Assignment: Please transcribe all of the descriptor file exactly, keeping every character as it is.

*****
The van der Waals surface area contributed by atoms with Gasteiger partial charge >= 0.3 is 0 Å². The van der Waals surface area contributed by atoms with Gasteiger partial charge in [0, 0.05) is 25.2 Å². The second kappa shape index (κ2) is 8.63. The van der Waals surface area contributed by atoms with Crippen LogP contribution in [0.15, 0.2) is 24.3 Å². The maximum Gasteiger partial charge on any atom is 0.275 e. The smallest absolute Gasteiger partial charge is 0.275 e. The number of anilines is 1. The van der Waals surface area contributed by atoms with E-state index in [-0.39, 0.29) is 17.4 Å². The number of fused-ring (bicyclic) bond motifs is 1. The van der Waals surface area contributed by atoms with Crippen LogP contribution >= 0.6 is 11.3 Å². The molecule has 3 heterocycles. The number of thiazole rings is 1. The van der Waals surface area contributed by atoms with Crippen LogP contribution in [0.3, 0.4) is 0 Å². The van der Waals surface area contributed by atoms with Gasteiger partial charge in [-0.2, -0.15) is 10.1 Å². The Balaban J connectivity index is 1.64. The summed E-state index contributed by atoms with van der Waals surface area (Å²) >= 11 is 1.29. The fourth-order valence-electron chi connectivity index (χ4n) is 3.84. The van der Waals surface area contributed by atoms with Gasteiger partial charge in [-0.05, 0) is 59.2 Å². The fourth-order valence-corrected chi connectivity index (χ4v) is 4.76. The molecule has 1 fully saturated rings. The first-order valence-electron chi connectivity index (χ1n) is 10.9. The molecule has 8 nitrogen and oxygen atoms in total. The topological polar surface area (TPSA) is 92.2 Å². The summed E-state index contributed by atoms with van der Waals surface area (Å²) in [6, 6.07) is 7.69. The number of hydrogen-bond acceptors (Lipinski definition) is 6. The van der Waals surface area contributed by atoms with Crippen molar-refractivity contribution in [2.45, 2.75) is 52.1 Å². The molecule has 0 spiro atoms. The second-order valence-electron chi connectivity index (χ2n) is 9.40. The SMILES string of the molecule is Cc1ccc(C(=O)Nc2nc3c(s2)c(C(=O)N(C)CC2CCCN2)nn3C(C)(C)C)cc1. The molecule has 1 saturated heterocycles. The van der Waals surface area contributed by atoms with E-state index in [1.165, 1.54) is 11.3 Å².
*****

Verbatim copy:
The van der Waals surface area contributed by atoms with Gasteiger partial charge >= 0.3 is 0 Å². The van der Waals surface area contributed by atoms with Gasteiger partial charge in [0, 0.05) is 25.2 Å². The second kappa shape index (κ2) is 8.63. The van der Waals surface area contributed by atoms with Crippen LogP contribution in [0.15, 0.2) is 24.3 Å². The maximum Gasteiger partial charge on any atom is 0.275 e. The smallest absolute Gasteiger partial charge is 0.275 e. The number of anilines is 1. The van der Waals surface area contributed by atoms with E-state index in [-0.39, 0.29) is 17.4 Å². The number of fused-ring (bicyclic) bond motifs is 1. The van der Waals surface area contributed by atoms with Crippen LogP contribution >= 0.6 is 11.3 Å². The molecule has 3 heterocycles. The number of thiazole rings is 1. The van der Waals surface area contributed by atoms with Crippen LogP contribution in [0.3, 0.4) is 0 Å². The van der Waals surface area contributed by atoms with Gasteiger partial charge in [-0.2, -0.15) is 10.1 Å². The Balaban J connectivity index is 1.64. The summed E-state index contributed by atoms with van der Waals surface area (Å²) >= 11 is 1.29. The fourth-order valence-electron chi connectivity index (χ4n) is 3.84. The van der Waals surface area contributed by atoms with Gasteiger partial charge in [-0.05, 0) is 59.2 Å². The fourth-order valence-corrected chi connectivity index (χ4v) is 4.76. The molecule has 1 fully saturated rings. The first-order valence-electron chi connectivity index (χ1n) is 10.9. The molecule has 8 nitrogen and oxygen atoms in total. The topological polar surface area (TPSA) is 92.2 Å². The summed E-state index contributed by atoms with van der Waals surface area (Å²) in [6, 6.07) is 7.69. The number of hydrogen-bond acceptors (Lipinski definition) is 6. The van der Waals surface area contributed by atoms with Crippen molar-refractivity contribution in [2.45, 2.75) is 52.1 Å². The molecule has 0 spiro atoms. The second-order valence-electron chi connectivity index (χ2n) is 9.40. The SMILES string of the molecule is Cc1ccc(C(=O)Nc2nc3c(s2)c(C(=O)N(C)CC2CCCN2)nn3C(C)(C)C)cc1. The molecule has 1 saturated heterocycles. The van der Waals surface area contributed by atoms with E-state index in [1.165, 1.54) is 11.3 Å².